The rate of deforestation in Brazil’s Amazon has dropped to its lowest in six years, space agency data suggests.
In July of this year, 500 sq km (193 sq miles) of rainforest were cleared in Brazil – 66% less than in July of last year, national space agency Inpe said.
The drop is a welcome boost for the government of Luiz Inácio Lula da Silva, who pledged to end deforestation by 2030 when he took office in January.
Rainforest destruction had surged under his predecessor, Jair Bolsonaro.
The far-right leader promoted mining in indigenous lands in the Amazon and forest clearances soared at the same time as resources to protect the forest were cut.
The Amazon rainforest is a crucial buffer in the global fight against climate change and 60% of it is located in Brazil.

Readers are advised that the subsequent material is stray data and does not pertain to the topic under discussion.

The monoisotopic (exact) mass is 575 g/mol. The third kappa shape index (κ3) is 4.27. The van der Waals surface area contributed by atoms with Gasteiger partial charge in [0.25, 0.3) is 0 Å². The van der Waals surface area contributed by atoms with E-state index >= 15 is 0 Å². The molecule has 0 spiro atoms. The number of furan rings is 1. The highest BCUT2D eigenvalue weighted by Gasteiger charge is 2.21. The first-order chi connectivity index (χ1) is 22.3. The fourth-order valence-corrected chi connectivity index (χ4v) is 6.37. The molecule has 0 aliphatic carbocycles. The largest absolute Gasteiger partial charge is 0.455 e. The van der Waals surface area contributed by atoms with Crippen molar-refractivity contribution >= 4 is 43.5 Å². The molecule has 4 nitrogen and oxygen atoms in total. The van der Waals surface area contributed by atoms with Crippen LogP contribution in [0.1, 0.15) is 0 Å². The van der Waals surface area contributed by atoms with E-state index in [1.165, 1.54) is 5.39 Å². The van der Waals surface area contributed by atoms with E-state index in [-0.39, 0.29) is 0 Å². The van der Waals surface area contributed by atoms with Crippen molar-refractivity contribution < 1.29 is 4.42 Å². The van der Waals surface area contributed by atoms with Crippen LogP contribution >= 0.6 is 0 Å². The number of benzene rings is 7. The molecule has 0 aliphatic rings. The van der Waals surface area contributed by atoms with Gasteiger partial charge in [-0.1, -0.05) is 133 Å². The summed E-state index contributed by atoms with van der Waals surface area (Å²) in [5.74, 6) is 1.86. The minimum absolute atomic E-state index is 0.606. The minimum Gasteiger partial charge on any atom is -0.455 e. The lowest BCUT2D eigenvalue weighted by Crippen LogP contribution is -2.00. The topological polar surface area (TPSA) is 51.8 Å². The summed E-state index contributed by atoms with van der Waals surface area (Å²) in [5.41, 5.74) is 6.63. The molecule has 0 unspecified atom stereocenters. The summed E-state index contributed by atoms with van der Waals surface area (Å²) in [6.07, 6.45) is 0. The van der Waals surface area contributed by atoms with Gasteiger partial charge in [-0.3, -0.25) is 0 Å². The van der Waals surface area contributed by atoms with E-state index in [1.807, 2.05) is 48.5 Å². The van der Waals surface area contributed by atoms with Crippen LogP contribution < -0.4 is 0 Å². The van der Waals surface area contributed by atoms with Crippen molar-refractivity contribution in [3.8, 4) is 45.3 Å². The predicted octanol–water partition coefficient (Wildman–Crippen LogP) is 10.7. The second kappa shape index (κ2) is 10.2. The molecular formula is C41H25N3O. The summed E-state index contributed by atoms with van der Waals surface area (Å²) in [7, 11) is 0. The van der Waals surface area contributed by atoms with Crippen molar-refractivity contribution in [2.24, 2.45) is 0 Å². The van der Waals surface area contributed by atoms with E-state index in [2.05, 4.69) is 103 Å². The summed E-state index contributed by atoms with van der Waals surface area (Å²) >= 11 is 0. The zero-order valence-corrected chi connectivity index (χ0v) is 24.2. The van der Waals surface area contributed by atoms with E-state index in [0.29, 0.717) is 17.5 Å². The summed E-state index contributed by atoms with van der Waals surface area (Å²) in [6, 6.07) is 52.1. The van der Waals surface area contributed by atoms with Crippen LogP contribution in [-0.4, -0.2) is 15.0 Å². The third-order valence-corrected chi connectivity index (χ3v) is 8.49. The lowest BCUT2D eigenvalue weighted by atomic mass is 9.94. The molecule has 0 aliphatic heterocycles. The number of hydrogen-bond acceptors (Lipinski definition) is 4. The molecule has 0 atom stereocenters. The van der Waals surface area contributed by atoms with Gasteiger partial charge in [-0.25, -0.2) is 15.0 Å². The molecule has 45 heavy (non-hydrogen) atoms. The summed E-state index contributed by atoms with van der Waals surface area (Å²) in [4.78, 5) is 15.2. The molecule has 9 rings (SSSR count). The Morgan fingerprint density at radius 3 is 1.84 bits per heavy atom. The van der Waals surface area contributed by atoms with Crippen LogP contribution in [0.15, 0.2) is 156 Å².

Lula came to power promising to halt the damage done during Mr Bolsonaro’s four-year term and the figures released by the satellite agency show that things are improving.
Inpe said that the area of forest cut down in the first seven months of 2023 was smaller than that razed in the same period in 2022.
The drop is substantial and makes for an impressive turnaround just days before an Amazon summit with leaders from countries that share the world’s largest rainforest.
On Wednesday, Lula told the BBC that the meeting next week was something the whole world should watch.
He argued that all too often, promises made at global summits were not met, but he insisted that “where there’s a will, there’s a way”.
Data released by Inpe also shows that the authorities are going after those engaging in illegal logging.
The fines imposed in the first seven months of this year have topped $400m (£315m), a rise of almost 150%.
Reversing the damage done in the Amazon remains challenging but the deforestation drop announced by Inpe on Thursday will send a reassuring message to the world that progress has been made in a relatively short time.